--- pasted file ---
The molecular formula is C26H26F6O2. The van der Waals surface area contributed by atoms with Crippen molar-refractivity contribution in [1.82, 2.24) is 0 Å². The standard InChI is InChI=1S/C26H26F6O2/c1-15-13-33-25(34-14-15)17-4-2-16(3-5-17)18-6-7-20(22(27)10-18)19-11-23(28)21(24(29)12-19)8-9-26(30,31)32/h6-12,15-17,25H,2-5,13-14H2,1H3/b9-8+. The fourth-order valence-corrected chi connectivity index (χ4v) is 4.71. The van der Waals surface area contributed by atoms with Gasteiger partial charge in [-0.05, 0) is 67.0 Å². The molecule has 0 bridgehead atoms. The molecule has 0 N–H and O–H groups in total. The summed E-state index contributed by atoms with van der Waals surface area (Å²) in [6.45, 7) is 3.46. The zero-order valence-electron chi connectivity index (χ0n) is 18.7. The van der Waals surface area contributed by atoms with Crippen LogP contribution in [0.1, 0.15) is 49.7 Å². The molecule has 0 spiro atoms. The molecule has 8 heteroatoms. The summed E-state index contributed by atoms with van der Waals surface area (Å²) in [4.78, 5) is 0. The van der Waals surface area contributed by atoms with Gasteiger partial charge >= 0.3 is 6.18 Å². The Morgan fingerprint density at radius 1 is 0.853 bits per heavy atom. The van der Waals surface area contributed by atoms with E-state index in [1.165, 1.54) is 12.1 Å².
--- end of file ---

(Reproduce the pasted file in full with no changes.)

The molecular formula is C26H26F6O2. The van der Waals surface area contributed by atoms with Crippen molar-refractivity contribution in [1.82, 2.24) is 0 Å². The standard InChI is InChI=1S/C26H26F6O2/c1-15-13-33-25(34-14-15)17-4-2-16(3-5-17)18-6-7-20(22(27)10-18)19-11-23(28)21(24(29)12-19)8-9-26(30,31)32/h6-12,15-17,25H,2-5,13-14H2,1H3/b9-8+. The fourth-order valence-corrected chi connectivity index (χ4v) is 4.71. The van der Waals surface area contributed by atoms with Gasteiger partial charge in [-0.05, 0) is 67.0 Å². The molecule has 0 bridgehead atoms. The molecule has 0 N–H and O–H groups in total. The summed E-state index contributed by atoms with van der Waals surface area (Å²) in [6.45, 7) is 3.46. The zero-order valence-electron chi connectivity index (χ0n) is 18.7. The van der Waals surface area contributed by atoms with Crippen LogP contribution in [0.1, 0.15) is 49.7 Å². The molecule has 0 spiro atoms. The molecule has 8 heteroatoms. The summed E-state index contributed by atoms with van der Waals surface area (Å²) in [4.78, 5) is 0. The van der Waals surface area contributed by atoms with Gasteiger partial charge >= 0.3 is 6.18 Å². The Morgan fingerprint density at radius 1 is 0.853 bits per heavy atom. The van der Waals surface area contributed by atoms with E-state index in [1.165, 1.54) is 12.1 Å².